Power Within

Written by Charles "Zan" Christensen
Art by Mark Brill
32 pages, color
Published by Northwest Press

The Power Within is that sort of comic where I find myself wishing that comics in general had a wider readership. Inspired by the number of bullying-related suicides of teenagers over the past few years, Charles "Zan" Christensen and Mark Brill took the 24-Hour Comics Day challenge to create The Power Within, where the lead character goes through his own particular trial by fire. And while those not in its target audience will probably miss out on a lot of the emotional heft in this comic, its core message is strong and it makes me like to imagine copies of the comic ending up with the kids who need it the most.

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Troop 142

By Mike Dawson
272 pages, black and white
Published by Secret Acres

Troop 142 is a prime example of how reading an online comic versus a collected edition can be quite a different experience. I originally read Mike Dawson’s latest book in a serialized fashion, checking out the latest uploads to his website every time they trickled out. And read in that fashion, I enjoyed the book a great deal. It was fun, that sort of story about young men at camp that instantly feels real. But reading again a year later, all in one sitting? There’s a much stronger emotional heft to the story that I think is slightly lost in serialized format. Now that I’ve read it in both formats, I feel like the collected edition is the way to go.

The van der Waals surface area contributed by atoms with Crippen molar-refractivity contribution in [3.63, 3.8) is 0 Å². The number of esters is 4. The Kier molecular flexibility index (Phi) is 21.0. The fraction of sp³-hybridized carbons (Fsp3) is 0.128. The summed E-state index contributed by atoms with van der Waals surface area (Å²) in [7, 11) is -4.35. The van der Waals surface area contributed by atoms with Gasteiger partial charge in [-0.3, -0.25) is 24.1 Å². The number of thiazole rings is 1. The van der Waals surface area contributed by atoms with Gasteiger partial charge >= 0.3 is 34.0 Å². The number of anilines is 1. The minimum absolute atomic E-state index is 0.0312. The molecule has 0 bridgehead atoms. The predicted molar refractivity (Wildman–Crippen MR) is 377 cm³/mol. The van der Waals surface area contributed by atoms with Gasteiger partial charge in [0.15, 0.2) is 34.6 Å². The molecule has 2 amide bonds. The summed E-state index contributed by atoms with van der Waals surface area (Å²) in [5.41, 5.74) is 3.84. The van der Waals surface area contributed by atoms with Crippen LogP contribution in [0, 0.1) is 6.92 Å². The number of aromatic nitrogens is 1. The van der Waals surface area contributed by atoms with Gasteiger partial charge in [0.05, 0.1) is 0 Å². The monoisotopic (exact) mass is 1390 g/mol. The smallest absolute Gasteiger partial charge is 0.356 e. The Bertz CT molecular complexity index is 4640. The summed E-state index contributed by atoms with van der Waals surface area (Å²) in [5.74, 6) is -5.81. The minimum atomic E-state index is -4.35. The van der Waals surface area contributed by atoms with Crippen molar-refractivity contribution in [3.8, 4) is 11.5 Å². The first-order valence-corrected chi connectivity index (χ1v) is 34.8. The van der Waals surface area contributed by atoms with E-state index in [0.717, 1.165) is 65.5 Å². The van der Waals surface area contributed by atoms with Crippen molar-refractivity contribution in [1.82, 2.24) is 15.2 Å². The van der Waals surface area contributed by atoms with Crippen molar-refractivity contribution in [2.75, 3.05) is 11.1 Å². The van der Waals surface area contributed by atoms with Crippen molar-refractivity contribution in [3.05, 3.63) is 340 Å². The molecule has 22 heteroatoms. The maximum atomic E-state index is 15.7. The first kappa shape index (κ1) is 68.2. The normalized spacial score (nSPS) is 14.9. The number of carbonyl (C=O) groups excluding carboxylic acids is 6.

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Malinky Robot: Collected Stories and Other Bits

By Sonny Liew
128 pages, color

Many years ago, I first encountered Sonny Liew’s comics thanks to a Xeric Grant funded comic called Malinky Robot: Stinky Fish Blues. It was inventive and entertaining, and instantly made Liew a creator that I would plan on watching out for in the future. He’s gone onto a lot of great comics since then (like My Faith in Frankie, Re-Gifters, and an adaptation of Sense & Sensibility) but I’ve always had a soft spot in my heart for Malinky Robot. With the release of Malinky Robot: Collected Stories and Other Bits, now you can get a chance to see just why he’s a creator whose work I’ll always keep an eye out for.

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Bunny Drop Vol. 3

By Yumi Unita
224 pages, black and white
Published by Yen Press

It’s always sad to see a book store closing, but sometimes it ends up steering me toward books I might not have otherwise read. For example, I’d heard good things about Yumi Unita’s Bunny Drop, but with so many other series fighting for my money, hadn’t gotten around to reading it. Then a store going out of business had the first two offered at 50% off, and the next thing I knew? Well, not only had I bought and read them, but I just bought and read the recently-released third volume at my regular store. For a book with such a relatively simple concept, it’s a surprisingly rich book.

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Yotsuba&! Vol. 9

By Kiyohiko Azuma
208 pages, black and white
Published by Yen Press

There are a small handful of comics that when it comes to reading, I stall. New volumes don’t show up on a regular basis, and I know that as soon as I’m done with it, the wait for the next volume is painful. That’s why I’ve sat on Yotsuba&! Vol. 9 for three months; not because I had better things to read, but rather because I knew that I didn’t have anything else that would even remotely compare. For a series with such a relatively simple concept, it’s shocking how I’ve yet to find a book which replicates everything that’s wonderful about Yotsuba&!.